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4 Critical Capabilities of Incident Resolution Acceleration Software

4 Critical Capabilities of Incident Resolution Acceleration Software
June 2, 2014 • Resolve Staffer

Events and incidents are addressed by Operations Centers every day, often in the order of thousands daily. Events are typically monitored by event management systems, such as IBM Netcool, and incidents are typically monitored through ticketing systems, such as BMC Remedy. The resolution process for these events/incidents is largely manual today, with skilled engineers validating the event/incident, determining the root cause, running a variety of diagnostic procedures and then repairing the systems involved. Once the incident is resolved, the ticketing systems are updated with resolution details.

Although there are some content management systems, such as Sharepoint, that have the ability to record general resolution procedures and informal libraries of scripts and automations used by the lower level agents, the process is largely manual today with a large dependency on “tribal knowledge” and capabilities of skilled engineers. This is, however, not an approach that works in large operations centers, especially those with a large footprint of events and incidents. The cost of resolution is prohibitively high, customer satisfaction is negatively impacted due to high resolution times, which leads to lost revenue.

Whether companies are leveraging event, incident, and/or content management systems, the below challenges remain:

  1. Event and Incident Resolution is time-consuming and error-prone
  2. Lack of knowledge and/or access to the right knowledge and the right time leads to high rate of escalations
  3. Resolutions aren’t clearly logged, leading to compliance issues
  4. Manual efforts aren’t scalable as volume increases and more complex services are introduced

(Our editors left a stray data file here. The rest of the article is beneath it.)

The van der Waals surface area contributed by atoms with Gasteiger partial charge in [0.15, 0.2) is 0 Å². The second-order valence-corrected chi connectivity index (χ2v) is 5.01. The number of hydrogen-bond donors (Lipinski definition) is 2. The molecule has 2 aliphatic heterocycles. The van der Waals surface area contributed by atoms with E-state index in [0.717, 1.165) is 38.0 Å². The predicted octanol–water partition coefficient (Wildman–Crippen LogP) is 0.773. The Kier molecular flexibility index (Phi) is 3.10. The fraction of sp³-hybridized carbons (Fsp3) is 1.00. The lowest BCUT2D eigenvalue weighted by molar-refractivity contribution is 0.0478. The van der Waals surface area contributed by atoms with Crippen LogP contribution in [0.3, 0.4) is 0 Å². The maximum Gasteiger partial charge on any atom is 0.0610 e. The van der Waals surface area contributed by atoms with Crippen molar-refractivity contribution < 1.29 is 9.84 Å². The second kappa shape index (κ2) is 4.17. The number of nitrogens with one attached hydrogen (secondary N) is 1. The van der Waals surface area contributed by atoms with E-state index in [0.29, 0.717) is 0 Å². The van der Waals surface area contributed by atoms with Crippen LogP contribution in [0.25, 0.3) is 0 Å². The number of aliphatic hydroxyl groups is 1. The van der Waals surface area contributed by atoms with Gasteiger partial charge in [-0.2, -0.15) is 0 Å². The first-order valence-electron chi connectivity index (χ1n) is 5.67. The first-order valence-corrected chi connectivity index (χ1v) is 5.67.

5. More experienced engineers executing manual tasks increases the cost of resolution drastically
  6. Attrition leads to organizational loss of knowledge

At Resolve, we’ve worked with many large organizations to develop the best practices and fundamental capabilities required for event management and incident management. These capabilities are what’s required to address the many pain points and problems that organizations face when they are trying to optimize their event management and incident management processes:

1. Process Guidance

Front-line support staff should have access to resolution procedures that are tailor-made for the current incident context. L1 agents are the first line of resolution and the role is intended to be filled by less trained and less technical staff in most organizations. In the absence of a tool that provides them with clear resolution procedures in the context of the issue, L1 agents become escalation points to L2 and Field engineers, resulting in a spike in cost of resolution as well as inordinate delays in the resolution process. Also, as new services are added, the operations centers and the L1 agents are forced to manage more events and incidents, with no budgets to add more staff. The process guidance capabilities in an incident resolution system become front and center.

Key Capabilities of Incident Management Systems

2. Automation

The ability to automate some or all of a procedure is essential to dramatically improving resolution time. It also reduces the possibility of errors that can come from manual procedures. To leverage the power of automation effectively, the resolution tool should provide capabilities to automate not just end-to-end procedures, but also be able to automate sub-tasks in the manual resolution procedures. For example, diagnostics can be automatically run, with the results identifying next steps for an L1 agent. or triggering another automation to update the ticket automatically).

3. Integration

Large enterprise companies and service providers have diverse and heterogeneous environments of applications, ITSM tools, network elements, etc. Any approach to incident resolution needs to have an intrinsic ability to easily connect to a variety of systems through the interfaces available and process queries and responses from these systems with ease.

4. Continuous Improvement

As service evolves, resolution procedures need to be created for new events and incidents. Also, procedures connected to existing events and incidents need to be continuously updated and improved. This continuous improvement process needs to be baked into the main resolution process to be sustainable. Improvement efforts that are ad-hoc and disconnected from the overall incident resolution process have proven to be unsustainable.

Leaving any one of these key capabilities out of the mix leads to less-than ideal results and wasted dollars invested. Schedule a demo of RESOLVE today to see this game-changing system LIVE.


About the Author, Resolve Staffer:

This post was written by one of the awesome contributors on the Resolve team.

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